Peers & Heirs

There is no doubt now that Ron Paul has sparked a Second American Revolution. Through the man and the message, his campaign has awakened a whole new generation, as Ronald Reagan, Barry Goldwater, Calvin Coolidge, Lysander Spooner, Thomas Jefferson, Samuel Adams and Thomas Paine had before him.

While most libertarians are rightfully fixated on the drama of the primaries as they unfold (and, underreported, Dr. Paul takes his place among the top contenders), another critical question after, “will Paul win?” is “who will carry the torch forward?” Dr. Paul is in a class by himself, distinguished by his ability to unravel years of deceit and public education through oratory, and all in a way that is not threatening or even angry. He is a guru, a saint, a Ghandi, a Jesus, a humble steward of honest ideals in a cynical and waning empire. He is not perfect nor superhuman, but neither were Ghandi nor Jesus. He, like them, is good and effective – and that is worthy of high praise. But he has no heirs, and no peers that have breached the wall of mainstream recognition. And that is a problem.

There are potential peers. John Stossel is a great communicator and seems more committed to the cause with each passing day. Michael Badnarik may be nerdy, but having met him I can attest to his interpersonal charisma and intellect. The former Governor of New Mexico, Gary Johnson, just endorsed Dr. Paul, but he is himself a successful libertarian politician.

These examples do not change the fact that other political movements have tons of brand-name politicians pressing their causes, and that those innately attracted to freedom philosophies tend to also be socially-awkward young caucasian males. I can’t explain it, and I’m not going to try. I don’t think it’s a rule, as history’s greatest liberators are a demographically diverse group (Frederick Douglass, Mohandas Ghandi, Margaret Thatcher, et al). Until recently, libertarians had eggs but no basket. Ron Paul is our first basket. But, as the saying goes, you shouldn’t keep all your eggs in one basket. A variety of freedom-oriented candidates, such as those that Dr. Paul tried to nurture through the Republican Liberty Caucus, would give this new revolution staying power.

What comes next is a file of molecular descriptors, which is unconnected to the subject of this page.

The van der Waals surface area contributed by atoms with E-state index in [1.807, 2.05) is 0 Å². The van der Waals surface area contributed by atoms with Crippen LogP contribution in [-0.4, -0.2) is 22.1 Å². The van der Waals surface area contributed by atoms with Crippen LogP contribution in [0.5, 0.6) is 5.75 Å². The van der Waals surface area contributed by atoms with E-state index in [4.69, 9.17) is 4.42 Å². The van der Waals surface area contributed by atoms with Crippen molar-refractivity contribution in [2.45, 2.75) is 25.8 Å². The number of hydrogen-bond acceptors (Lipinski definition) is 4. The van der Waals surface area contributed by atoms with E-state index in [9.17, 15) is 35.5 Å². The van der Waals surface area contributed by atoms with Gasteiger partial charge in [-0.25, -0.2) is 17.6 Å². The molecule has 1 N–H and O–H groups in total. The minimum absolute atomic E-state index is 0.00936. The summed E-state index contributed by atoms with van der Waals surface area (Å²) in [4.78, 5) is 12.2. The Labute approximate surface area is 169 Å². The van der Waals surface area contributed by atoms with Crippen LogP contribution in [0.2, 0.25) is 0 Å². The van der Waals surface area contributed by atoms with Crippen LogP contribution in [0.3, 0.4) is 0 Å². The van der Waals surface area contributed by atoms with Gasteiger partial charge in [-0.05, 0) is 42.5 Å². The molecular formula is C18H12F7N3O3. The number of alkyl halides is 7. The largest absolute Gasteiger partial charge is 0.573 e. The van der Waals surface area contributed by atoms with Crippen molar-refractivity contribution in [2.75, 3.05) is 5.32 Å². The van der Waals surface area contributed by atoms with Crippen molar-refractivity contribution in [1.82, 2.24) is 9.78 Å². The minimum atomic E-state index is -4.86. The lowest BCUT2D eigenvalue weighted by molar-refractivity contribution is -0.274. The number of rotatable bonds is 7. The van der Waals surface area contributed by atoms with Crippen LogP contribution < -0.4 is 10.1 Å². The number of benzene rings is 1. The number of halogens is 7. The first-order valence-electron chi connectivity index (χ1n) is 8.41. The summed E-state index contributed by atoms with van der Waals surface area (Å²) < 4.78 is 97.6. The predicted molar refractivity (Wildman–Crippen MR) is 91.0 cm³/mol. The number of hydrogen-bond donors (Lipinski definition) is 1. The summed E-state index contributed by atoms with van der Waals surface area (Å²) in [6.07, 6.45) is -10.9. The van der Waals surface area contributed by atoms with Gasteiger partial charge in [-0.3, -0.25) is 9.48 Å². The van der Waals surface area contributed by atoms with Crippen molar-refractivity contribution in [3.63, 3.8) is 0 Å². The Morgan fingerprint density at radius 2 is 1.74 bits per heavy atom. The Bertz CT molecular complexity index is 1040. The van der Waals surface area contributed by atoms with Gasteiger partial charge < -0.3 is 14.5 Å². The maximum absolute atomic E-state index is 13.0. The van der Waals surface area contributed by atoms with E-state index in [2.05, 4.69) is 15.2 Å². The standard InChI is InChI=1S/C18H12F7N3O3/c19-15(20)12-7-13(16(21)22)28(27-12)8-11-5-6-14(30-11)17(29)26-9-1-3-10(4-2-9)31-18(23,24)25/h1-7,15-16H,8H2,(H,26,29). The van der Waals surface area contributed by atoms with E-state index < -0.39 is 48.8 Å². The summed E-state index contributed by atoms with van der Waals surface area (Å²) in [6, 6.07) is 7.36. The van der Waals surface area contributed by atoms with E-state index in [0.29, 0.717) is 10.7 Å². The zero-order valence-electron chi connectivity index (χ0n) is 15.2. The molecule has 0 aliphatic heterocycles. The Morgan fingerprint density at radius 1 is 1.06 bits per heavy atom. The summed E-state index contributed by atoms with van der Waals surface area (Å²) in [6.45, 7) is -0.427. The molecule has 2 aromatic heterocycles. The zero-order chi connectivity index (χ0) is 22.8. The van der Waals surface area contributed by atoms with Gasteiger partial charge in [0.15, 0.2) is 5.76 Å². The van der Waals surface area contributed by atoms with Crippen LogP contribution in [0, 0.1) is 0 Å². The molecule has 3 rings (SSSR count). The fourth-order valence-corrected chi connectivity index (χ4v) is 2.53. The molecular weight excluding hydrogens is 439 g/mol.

Heirs are a different issue. Is Dr. Paul training some young minds to carry his life’s work forward? If you chance to read this, Doc, I hope you will consider the notion. I would jump at the chance to learn how to run a professional, principled campaign and win. If this campaign meets its end without a nomination, many young and free souls would want Dr. Paul to start a school to pass on a career worth of knowledge – and up the number of congressional libertarians from one to a majority. If the man himself is not making such preparations, is anyone else taking notes?

This campaign proves something to generations of self-doubting libertarians: it can be done. We are often our own worst enemy, whether it’s because we don’t have the courage of our convictions (Jason Sorens, the genius behind the Free State Project, is now teaching at a public university) or we have succumbed to a culture of victimhood (“the slow growth of the federal state is inevitable”) or we expend our energies vigorously debating minor philosophical discrepancies rather than promoting our shared visions to others (this is the story behind most libertarian functions I have attended). Every movement takes generations to gain recognition, and most aren’t even worth recognizing. Ron Paul reminds us that we are not lunatics on the fringe. Our message is pure and true; the evidence is there to see every day. Our message is the same as it was in 1776; Jefferson told us that it would require periodic revolution to maintain liberty in the face of the more destructive impulses of human nature. Our message is relatable, communicatable, and as the Paulites love to say: Freedom is popular. It’s important that we never forget, and that the irrepressible Dr. No has plenty of peers and heirs to remind us.